Written By: Marcello Siniscalchi
Emerging markets may have struggled over the last couple of years, but the case for long-term investment still remains. Marcello Siniscalchi of Itaú outlines where opportunities may exist for equity investors
The performance of emerging markets (EM) relative to developed markets (DM) was particularly poor last year. Historically, EM performance is positively correlated with global growth expectations, which have risen to multi-year highs. This correlation seems to have broken down as investors have continued to reduce allocations to EM, now at multi-year lows (Figure 1).
One reason is that we have yet to see an improvement in global trade, which usually accompanies an improvement in global growth – leading to speculation that the traditional growth drivers for EM are no longer in effect. Historically, developed economies like the US enjoyed large consumption booms that led to rising demand for goods from emerging countries. Also, rapid Chinese economic growth, mainly driven by urbanisation and industrialisation, fuelled a commodity boom that benefited resource-rich economies like Brazil’s, Chile’s and Colombia’s. Today’s growth has a different profile. Economic improvement in the US is led by a domestic energy resurgence and a competitive manufacturing base, which has led to less, not more, demand for foreign products. An ample, low-cost domestic energy supply, combined with advancements in robotics and a cheaper USD (relative to ten years ago), may lead to a “manufacturing renaissance” in the US coming at the expense of traditionally low-cost Asian exporters. Moreover, a decelerating rate of investments may slow China’s growth further, given the over-capacity in its manufacturing sector. Incremental growth, therefore, will be less commodity-intensive. Recent weak industrial data from China coupled with better-than-expected data from Europe have reinforced the view that the emerging economies are not benefiting from stronger developed-world growth.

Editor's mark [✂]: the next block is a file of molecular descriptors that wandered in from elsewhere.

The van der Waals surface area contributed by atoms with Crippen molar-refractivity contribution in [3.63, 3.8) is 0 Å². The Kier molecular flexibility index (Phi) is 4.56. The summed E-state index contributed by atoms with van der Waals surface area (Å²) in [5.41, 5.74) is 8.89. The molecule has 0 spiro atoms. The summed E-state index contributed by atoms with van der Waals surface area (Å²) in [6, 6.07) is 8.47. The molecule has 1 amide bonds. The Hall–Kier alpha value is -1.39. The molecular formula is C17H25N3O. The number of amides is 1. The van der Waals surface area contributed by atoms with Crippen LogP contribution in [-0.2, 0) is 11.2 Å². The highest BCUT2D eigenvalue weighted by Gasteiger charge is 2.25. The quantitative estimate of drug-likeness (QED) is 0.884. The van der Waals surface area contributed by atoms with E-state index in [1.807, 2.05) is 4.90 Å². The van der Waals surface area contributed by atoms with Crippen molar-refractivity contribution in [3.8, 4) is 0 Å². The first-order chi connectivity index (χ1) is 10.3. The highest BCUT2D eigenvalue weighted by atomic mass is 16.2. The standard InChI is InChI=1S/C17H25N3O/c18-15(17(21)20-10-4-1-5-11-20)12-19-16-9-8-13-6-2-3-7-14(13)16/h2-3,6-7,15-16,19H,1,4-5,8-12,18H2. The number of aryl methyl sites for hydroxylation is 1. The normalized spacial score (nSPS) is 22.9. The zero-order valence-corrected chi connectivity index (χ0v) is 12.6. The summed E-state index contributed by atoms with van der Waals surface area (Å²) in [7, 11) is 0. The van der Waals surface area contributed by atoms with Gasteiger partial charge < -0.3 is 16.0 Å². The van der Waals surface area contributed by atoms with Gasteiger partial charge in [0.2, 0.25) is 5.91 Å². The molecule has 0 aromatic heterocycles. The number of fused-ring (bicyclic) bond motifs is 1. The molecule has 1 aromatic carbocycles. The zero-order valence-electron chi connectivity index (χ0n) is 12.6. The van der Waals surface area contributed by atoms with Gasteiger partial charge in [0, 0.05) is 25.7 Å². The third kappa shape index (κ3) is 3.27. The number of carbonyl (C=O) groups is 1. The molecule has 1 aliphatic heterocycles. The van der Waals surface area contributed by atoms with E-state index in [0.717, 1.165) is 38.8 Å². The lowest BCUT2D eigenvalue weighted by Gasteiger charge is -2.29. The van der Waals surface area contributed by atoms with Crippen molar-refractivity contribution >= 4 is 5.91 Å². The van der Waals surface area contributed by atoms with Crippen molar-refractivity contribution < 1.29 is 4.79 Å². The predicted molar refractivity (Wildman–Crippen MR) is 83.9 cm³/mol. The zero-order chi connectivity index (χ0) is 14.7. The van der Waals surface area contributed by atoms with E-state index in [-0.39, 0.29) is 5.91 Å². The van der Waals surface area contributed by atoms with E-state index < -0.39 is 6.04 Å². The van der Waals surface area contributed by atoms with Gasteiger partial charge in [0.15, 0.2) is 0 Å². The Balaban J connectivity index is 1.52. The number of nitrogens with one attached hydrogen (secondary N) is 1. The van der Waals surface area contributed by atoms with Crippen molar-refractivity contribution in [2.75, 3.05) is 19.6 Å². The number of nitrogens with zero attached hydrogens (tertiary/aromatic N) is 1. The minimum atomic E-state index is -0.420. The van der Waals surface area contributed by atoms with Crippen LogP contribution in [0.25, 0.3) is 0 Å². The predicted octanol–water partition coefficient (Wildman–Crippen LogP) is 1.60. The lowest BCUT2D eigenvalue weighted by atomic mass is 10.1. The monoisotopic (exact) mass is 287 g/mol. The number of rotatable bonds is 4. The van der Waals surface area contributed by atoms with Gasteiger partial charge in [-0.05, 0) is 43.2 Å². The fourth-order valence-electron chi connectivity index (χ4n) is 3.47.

Figure 1: Fund manager survey growth expectations vs. EM allocations
Source: BofA Merrill Lynch fund manager survey 22 January 2014.
Recent weakness in EM and their currencies, however, may be more related to Fed policy uncertainty and the possibility for a Chinese credit event. We believe the market has digested well the shift from “QE infinity” to policy normalisation, by incorporating the tapering and interest rate hikes expectations into the yield curve without major accidents. The tail risk particularly on investors’ minds today is the potential for a disorderly deleveraging process in China. Some investors are also comparing the current situation to the 1990s, when a strong USD and US stock market was accompanied by weak EM, similar to today.